Security Resilience in The Cloud
As the advancement in technology grows and the demands for new multifunction devices soar, the fast pace of cloud services soar, the complexities and features grow into an enormous compliance and security nightmare. On the other hand, it can be equally construed that the security issues that accompany these devices are a major cause for Information Security has gained momentum over the years and the pace at which the demand for assurance in Information Security is growing. In addition, it is only natural to face the challenges and tackle the issues that are imminent which posses a threat to the global corporate world of business.
The growth of hackers, numerous malicious software codes and the inevitable zero day exploitation is only getting worse. The way in which enterprises challenge and mitigate these risks is to use all the possible counter measures there are to prove their success or failure in a global dynamic IT environment.
What are the threats in a hosted cloud environment?
The threat landscape is constantly changing. However, some of the most dangerous threats are those that are ‘old school’ with a more sophisticated new approach in launching an Some of the typical threats that are pertinent to cloud services are:
A command string, executed in server-side code, contains invalidated user input
- The attacker can execute arbitrary code using the web server privileges
- This code could retrieve data from the server or directly alter the server
- Web user is supposed to provide a filename to be displayed or retrieved
- The web server uses “echo” or “copy” directly on filename, as provided
- An attack provides a filename “stupid.txt & myMaliciousCommand”
This is sometimes also known as cookie hijacking. This is the exploitation of a valid computer session—sometimes also called a session key—to gain unauthorised access to information or services in a computer system. This type of attack happens when the Security malicious user guesses or steals the authentic token or token key for that session and by doing so, accesses the webserver system or resources as a legitimate user. This can lead to further security breaches via carrying a man-in-the-middle attack, browser attacks or even installation of malicious codes onto system.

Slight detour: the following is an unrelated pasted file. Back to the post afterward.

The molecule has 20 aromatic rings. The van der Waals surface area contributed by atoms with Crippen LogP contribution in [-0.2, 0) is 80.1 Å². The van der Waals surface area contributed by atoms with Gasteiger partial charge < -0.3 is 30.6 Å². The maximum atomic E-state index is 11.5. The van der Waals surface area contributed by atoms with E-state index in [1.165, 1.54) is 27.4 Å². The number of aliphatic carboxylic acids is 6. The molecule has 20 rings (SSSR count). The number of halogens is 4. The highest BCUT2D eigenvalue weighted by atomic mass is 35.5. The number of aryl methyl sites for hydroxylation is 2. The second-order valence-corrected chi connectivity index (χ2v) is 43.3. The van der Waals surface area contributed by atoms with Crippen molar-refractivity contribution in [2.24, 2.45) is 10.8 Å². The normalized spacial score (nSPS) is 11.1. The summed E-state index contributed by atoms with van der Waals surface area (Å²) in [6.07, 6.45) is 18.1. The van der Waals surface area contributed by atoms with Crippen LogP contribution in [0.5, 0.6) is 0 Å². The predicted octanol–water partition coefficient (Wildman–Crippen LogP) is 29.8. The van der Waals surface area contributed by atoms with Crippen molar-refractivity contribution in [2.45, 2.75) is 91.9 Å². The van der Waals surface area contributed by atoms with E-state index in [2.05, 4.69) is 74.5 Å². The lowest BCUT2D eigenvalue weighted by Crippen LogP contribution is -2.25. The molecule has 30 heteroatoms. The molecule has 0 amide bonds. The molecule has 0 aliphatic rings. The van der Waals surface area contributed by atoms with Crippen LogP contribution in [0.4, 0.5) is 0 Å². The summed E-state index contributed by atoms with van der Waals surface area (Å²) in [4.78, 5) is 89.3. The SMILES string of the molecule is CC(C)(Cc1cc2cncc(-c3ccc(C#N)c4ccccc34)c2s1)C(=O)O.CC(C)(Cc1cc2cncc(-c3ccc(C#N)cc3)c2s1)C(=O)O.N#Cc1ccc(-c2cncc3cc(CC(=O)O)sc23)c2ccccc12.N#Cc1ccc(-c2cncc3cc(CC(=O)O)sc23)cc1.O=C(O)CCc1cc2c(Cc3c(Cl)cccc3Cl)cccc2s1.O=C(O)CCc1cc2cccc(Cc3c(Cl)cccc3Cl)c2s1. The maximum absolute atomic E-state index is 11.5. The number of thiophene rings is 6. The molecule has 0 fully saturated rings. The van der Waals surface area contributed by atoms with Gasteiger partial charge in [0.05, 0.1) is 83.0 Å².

Compliance and legislation
The challenge of legislation and compliance in the cloud is a slow adoption. Only a few internal businesses tend to be able to comply and manage to satisfy compliance in an interconnected cloud environment. Compliance requirements such as SOX, HIPPA, Safe Habour agreement are some of the main cross-country challenges businesses have to battle with to provide assurance and security. One of the biggest problems with the increased use of cloud services is that the client cannot, with confidence, control where their data is stored, who is processing or harvesting their data; and that in itself is a security challenge.
Especially where the services offered by the cloud services provider is free, the client will not have any say/control over the location their data is being stored, backed up and managed.
Compromise of Interconnected Systems
Resulting from exploitation of a trusted path through an insecure application or networkresource, resulting in the compromise of partner systems and their data; in turn leading to a loss of reputation and customer confidence. Clinton at Security Aware calls it ‘Cross contamination exploits’ – this is an exploit that has been coined in a way such that it compromises all the systems hosted in a shared environment.
Denial of Service
Resulting in the unavailability of network and application resources, potentially leading to the loss of revenue.
What are some of the vulnerabilities?
These key threats are most often realised through the following vulnerabilities within the internal network:
- Unused open ports and services
- Missing security patches/updates
- Poor design, configuration and implementation of services
- Default/generic user accounts (username & passwords)
- Lack of understanding of best practices and security requirements
- Lack of or poor internal monitoring and auditing of systems
- Excessive privileges assigned to users within an unrestricted environment
When should you perform security assessment of your cloud system?
With new vulnerabilities and malware exploits populating the web daily, it is best practice to develop a robust vulnerability management strategy to manage the threats your business faces continuously. Assessment should be done on a regular basis to have constant visibility of the threats your business faces. Some companies have systems in place to identify and manage vulnerabilities on a weekly, fortnightly or monthly basis. In some cases, bigger companies with an allocated budget and resources normally perform security assessments on a daily basis.
In addition, it is critical to perform an assessment of corporate networks and their services both prior to their initial roll out and on a regular basis to ensure that any and all specific security threats are understood, managed and remediated.